We don’t usually see torture as a factor of production. Economics teachers don’t put it on the chalkboard as a variable in a graph (“T” stands for torture, one component of “S,” or supply). But here is something that may help reveal how crucial systematized torture was to the industrial revolution, and thus to the birth of the modern world. It’s a metaphor offered b a man named Henry Clay, after the architect of the “American System.” Born into slavery in the Carolinas, moved west as a boy, Clay recalled after slavery ended that his Louisiana owner had once possessed a machine which by his account made cotton cultivation and harvesting mechanical, rapid, and efficient. This contraption was “a big wooden wheel with a treadle to it, and when you tromp the treadle the big wheel go round. On that wheel was four or five leather straps with holes cut in them to make blisters, and you lay the negro down on his face on a bench and tie him to it.” When the operator pumped the treadle to turn the wheel, the straps thrashed the back of the man or woman tied to the bench into blistered, bloody jelly. According to Clay, the mere threat of this whipping-machine was enough to speed his own hands.

…Clay was using a metaphorical argument to say that every cotton labor camp carved out of the southwestern woods used torture as its central technology. Every single day, calibrated pain, regular as a turning gear, challenged enslaved people to exceed the previous day’s gains in production. Planters and entrepreneurs rarely talked about how other human beings actually picked cotton, but they didn’t need to. They had only to deploy and tune the technology of the whip, steelyard, and slate in order to force people to focus their minds on inventing new ways to perform repetitive and mind-numbing labor at nearly impossible speed.

To put this in more modern terms, if you were African-American, the entire antebellum South was a concentration camp.

Baptist’s perspective on this is critical. It puts the lie to the myth of the ‘kind’ slaveholder: the entire utility of the slaveholding system was rooted in the application of torture to other human beings. The only ‘kind’ slaveholder was one who had so successfully brutalized his workers that he no longer needed to do so. Without torture, slavery, especially in the cotton belt, would have been an impossible system to maintain. And torture didn’t have to be constant, especially when applied publicly. It was one part torture, one part terrorism.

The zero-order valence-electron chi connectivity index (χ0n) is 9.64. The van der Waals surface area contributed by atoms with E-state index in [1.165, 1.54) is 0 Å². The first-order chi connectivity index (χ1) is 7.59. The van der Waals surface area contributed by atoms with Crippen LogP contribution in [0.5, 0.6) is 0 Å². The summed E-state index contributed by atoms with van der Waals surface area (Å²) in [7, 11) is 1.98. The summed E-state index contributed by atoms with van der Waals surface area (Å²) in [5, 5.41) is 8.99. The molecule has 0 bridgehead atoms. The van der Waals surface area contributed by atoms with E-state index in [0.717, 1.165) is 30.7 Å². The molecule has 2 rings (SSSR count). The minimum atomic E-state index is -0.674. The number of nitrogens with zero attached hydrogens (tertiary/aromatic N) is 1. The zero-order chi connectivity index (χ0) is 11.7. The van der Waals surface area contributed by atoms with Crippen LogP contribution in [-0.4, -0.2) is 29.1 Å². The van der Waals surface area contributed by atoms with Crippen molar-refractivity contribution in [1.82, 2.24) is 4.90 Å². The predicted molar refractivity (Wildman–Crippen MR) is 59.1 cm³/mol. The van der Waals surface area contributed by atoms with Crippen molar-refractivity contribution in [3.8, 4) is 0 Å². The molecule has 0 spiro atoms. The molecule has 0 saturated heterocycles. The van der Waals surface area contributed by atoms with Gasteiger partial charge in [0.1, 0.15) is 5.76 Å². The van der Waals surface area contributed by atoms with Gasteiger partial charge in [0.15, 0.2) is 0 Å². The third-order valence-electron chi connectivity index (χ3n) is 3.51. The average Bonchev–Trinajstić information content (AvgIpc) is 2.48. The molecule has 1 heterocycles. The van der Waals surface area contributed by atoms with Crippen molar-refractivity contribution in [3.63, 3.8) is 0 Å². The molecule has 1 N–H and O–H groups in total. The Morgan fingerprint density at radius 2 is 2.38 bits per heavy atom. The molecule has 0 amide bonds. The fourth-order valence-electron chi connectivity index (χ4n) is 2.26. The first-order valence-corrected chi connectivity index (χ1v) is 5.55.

Baptist also challenges the modern myth that workers and owners always have aligned interests. Myths notwithstanding, slavery, until the advent of the mechanical cotton picker, was an incredibly efficient way of harvesting cotton, even if it was an inhumane one. As Baptist describes, there are economic systems where increasing the oppression of the worker increases, not decreases, output.

The Half That Has Never Been Told is an incredible read.

*There was a technological innovation in whipping: the South routinely used a much more vicious whip than the cat-of-nine-tails used in the tidewater plantations. The beatings were so brutal that after a few strokes even strong men often would collapse, undergo involuntary spasms and vomiting. If they blacked out, when they awoke, the remaining lashes would be administered. This is not ‘discipline’, this is torture.

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One Response to The Technological Innovation of the Antebellum South: The Whipping Machine

  1. starskeptic says:

    The Empire of Necessity: Slavery, Freedom, and Deception in the New World by Greg Grandin is also very good.